Covid-19 advisory – the view from the UAE

    From Germany to the UAE. On Tuesday we heard from Luke Tapp, who is based in Dubai, talking about how there is no furlough scheme at all in the UAE, so there is no means by which, if a company puts somebody on leave, the government will contribute something towards their salary. Instead the government's help has come in the form of ministerial resolution 279 of 2020 which allows companies scope to take unusual but necessary measures to help the business in light of Covid-19 - measures which can have a direct impact on the workforce. So things like putting people onto unpaid leave, onto part-time hours, part-time pay, and putting people on mandatory annual leave. That resolution has certainly helped private sector businesses in the UAE but notwithstanding that help many businesses over there are struggling. Luke Tapp again:

    Luke Tapp: “There’s no getting away from the fact that it's a tough economy and, as the employment practice advising international clients on cost cutting measures, we see it across all sectors. I don't think any sectors really are immune to the economic challenges that we're seeing out there in the UAE market. So yes, it's a tough environment. I think, in terms of positives, what we can definitely say is that the government were very proactive in managing the spread of the infection. The lockdown that we saw implemented a few months ago was very aggressive and it had a really positive impact on reducing the infection spread, and we came out of the lockdown much quicker as well. What we see now from the government is very much a push to support business, to support the economy, to get a bit of momentum for all private sector businesses now. So I think what we expect to see over the coming months is a strong recovery within the economy and companies getting back to full capacity in terms of their workforce, getting people back into their offices, getting people back spending money, and getting business moving again, I would say in terms of the one or two sectors that we see coming back stronger than others, definitely the tech sector is coming back very strong. We are seeing some companies looking at recruitment, looking at moving employees into the UAE in the tech sector and, maybe, in the healthcare as well and the pharmaceutical sector - we've seen a couple of clients that have been quite active in in those areas as well but other than that it's a case now for a lot of the clients in other sectors to just sort of maintain their position, restructure their organisation, get a new workforce in place that works for the new economy, and then looking for opportunities in the medium to longer term future.”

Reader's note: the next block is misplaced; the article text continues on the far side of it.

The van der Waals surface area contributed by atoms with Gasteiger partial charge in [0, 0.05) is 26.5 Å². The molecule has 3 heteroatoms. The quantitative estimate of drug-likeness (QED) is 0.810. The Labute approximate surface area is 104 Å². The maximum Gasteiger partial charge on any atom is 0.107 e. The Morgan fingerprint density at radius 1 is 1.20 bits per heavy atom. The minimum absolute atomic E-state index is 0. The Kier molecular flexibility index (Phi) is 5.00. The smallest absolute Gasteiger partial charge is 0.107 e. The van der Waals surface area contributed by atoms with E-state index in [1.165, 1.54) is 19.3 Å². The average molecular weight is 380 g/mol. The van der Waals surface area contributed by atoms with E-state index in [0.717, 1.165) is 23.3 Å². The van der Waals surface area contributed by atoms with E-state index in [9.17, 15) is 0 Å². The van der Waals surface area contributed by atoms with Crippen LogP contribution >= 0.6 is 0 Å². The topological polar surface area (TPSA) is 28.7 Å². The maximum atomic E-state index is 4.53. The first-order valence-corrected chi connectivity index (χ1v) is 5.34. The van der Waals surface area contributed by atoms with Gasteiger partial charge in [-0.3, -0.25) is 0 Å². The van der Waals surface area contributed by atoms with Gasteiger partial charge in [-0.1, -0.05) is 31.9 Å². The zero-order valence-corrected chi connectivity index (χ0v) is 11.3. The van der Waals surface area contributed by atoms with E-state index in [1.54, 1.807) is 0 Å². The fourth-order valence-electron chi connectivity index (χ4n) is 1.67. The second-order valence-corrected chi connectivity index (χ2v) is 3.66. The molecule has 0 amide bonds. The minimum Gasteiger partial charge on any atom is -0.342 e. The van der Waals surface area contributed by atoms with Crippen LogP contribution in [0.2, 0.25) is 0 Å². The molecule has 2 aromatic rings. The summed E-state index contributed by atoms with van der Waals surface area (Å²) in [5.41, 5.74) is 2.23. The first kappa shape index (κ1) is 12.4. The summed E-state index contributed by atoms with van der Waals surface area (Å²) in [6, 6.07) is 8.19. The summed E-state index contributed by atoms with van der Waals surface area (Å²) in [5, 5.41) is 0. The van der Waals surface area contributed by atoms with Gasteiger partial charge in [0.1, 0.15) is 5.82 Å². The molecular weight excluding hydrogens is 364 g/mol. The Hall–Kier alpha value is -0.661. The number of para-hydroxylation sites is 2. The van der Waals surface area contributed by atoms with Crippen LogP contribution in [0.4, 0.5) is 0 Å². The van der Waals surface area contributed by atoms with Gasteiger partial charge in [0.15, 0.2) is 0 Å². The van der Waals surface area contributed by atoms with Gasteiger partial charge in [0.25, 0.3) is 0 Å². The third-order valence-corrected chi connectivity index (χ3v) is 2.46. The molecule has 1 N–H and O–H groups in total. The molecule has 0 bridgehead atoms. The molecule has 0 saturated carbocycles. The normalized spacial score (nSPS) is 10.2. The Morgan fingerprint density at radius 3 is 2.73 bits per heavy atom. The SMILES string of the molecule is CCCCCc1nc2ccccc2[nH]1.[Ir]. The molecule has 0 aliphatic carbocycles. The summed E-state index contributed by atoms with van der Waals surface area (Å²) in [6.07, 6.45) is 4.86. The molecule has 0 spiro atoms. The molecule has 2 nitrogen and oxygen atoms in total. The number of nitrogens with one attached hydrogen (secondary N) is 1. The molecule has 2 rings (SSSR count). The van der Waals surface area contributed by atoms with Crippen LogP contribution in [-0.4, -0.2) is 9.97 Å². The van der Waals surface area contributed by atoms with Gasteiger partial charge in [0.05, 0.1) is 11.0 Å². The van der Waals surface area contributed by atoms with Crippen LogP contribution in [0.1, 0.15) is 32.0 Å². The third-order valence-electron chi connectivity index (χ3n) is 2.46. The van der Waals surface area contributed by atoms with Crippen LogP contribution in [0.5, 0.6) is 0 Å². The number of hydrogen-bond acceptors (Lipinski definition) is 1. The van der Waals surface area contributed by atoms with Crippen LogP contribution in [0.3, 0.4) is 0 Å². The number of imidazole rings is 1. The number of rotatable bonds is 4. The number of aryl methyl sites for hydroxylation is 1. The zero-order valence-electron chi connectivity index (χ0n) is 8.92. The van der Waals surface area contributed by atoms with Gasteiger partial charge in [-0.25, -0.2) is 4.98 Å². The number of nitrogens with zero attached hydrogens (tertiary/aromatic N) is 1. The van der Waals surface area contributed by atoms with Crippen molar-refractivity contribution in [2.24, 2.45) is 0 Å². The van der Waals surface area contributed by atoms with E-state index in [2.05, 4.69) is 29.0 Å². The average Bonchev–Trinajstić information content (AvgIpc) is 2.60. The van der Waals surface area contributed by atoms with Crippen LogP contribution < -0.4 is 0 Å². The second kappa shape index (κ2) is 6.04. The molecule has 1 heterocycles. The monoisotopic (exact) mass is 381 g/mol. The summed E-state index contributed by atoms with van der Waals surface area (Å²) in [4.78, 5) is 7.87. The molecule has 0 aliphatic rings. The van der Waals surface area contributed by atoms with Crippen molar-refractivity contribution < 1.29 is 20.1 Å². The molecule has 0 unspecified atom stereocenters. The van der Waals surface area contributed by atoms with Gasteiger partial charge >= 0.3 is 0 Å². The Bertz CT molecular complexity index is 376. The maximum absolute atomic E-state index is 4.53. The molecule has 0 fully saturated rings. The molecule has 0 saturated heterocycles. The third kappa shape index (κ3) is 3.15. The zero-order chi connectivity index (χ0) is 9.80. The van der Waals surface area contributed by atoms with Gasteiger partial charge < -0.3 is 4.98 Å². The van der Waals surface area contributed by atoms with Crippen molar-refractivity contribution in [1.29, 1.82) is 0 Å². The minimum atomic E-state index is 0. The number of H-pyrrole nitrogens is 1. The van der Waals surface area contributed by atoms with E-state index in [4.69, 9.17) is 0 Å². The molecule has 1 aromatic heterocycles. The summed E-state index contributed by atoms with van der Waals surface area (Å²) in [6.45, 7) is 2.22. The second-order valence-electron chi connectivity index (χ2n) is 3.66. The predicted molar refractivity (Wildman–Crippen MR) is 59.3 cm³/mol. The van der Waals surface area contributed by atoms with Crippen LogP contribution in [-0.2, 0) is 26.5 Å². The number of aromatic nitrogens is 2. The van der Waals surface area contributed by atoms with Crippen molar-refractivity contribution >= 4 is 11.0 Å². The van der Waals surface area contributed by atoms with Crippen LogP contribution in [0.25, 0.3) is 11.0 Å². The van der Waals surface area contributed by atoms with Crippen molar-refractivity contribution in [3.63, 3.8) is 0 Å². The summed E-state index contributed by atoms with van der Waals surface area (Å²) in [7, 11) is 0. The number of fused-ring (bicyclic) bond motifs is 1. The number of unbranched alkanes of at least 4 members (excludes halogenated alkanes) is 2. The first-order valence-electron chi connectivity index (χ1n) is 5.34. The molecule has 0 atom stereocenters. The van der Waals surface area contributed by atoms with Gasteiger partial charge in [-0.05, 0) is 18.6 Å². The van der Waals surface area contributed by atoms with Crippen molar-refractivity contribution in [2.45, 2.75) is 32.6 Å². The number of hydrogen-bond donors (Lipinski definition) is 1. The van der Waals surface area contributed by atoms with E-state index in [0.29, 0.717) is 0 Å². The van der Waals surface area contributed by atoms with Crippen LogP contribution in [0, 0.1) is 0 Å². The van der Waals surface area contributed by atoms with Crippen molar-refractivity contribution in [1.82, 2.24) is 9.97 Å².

E-learning – what courses do have and at what cost?

     Finally to our FAQ slot and a question we have been asked by a number of clients recently - what e-learning courses do we have? With many staff still furloughed and unable to work, e-learning provides a perfect opportunity for both employees and managers to up skill. The answer is we have 5 e-learning courses - so we have a trio of courses in our Management Essentials series covering Disciplinary & Grievance Hearings, Investigations and Capability plus our pair of courses on Sexual Harassment, one for employees and one for managers. A question we have been asked often in recent weeks is how many employees can access the training and at what cost? The answer is we don’t operate a subscription model. Instead all the modules come with a licence for an unlimited number of users which means hundreds of people can all be trained for a one-off purchase cost, with the option to repeat the training as many times as you like without any further cost. Each of the three Management Essentials modules is priced at £3,500, or if you buy all three modules together, £9,000 and most clients who have purchased so far have opted for that discounted package. As for the Harassment modules they cost £3,750 each. Included for that cost is a degree of tailoring – adding your organisation’s logo throughout and including your organisation’s policies and procedures and any other documentation you'd like to add. If you would like to have a closer look at any of the modules you can, we are offering a free demonstration so please do get in touch if this might be something you want to consider for your staff. As we said, if you have staff currently furloughed this is a very good time for them to take on this sort of training.

    For now from me that’s the news. Good bye.